Hate me

2005

30x40 inches

dyptiych

archival inkjet pigment print

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In the spring of 2007, I flew out to Fort Meyers, Florida to visit with family members I had lived with when I was younger; now part of a community of Southern Puerto Ricans. While there, I had an opportunity to visit with my cousin, Quetcy, who shared with me her feelings about the inconsistencies of growing up in a bi-cultural household.


Born in Puerto Rico and raised in Fort Myers, she shared with me what for her was a daily struggle to communicate her multicultural existence along with the frustration of needing to explain the polarity of her choices. To quote Quetcy, “everyday feels like I’m fighting for the right to be white”.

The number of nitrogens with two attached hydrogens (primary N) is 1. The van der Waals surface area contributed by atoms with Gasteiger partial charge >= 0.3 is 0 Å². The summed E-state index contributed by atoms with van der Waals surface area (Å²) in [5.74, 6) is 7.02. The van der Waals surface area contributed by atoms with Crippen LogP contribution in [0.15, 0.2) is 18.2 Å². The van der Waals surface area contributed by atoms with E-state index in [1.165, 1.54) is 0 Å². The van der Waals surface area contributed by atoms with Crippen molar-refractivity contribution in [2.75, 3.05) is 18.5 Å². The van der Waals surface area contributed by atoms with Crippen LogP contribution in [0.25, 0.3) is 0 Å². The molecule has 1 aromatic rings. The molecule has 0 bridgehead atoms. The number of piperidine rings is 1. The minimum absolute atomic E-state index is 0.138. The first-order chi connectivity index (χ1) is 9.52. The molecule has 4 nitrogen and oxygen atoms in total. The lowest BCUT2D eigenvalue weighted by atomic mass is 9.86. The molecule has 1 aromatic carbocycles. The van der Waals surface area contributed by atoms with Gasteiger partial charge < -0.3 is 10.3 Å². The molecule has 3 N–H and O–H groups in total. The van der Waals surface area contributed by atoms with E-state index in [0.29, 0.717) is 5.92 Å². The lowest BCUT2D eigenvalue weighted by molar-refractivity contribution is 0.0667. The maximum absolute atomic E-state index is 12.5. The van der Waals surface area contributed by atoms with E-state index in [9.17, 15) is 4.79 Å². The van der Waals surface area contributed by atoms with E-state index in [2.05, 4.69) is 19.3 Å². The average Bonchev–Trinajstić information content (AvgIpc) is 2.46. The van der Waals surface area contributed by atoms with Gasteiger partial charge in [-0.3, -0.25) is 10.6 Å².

The images I chose are loaded with (contradictory) markers, which serve as symbols often constructed out of desire, fantasy, experience, memory, and pop culture. What happens when personal experience contradicts our histories in the name of specificity? To what extent do we argue against the remaking of historical, and in this case, iconographic meaning?

"fighting for the right to be white",

2005

30x40 inches

dyptiych

archival inkjet pigment print

info
×
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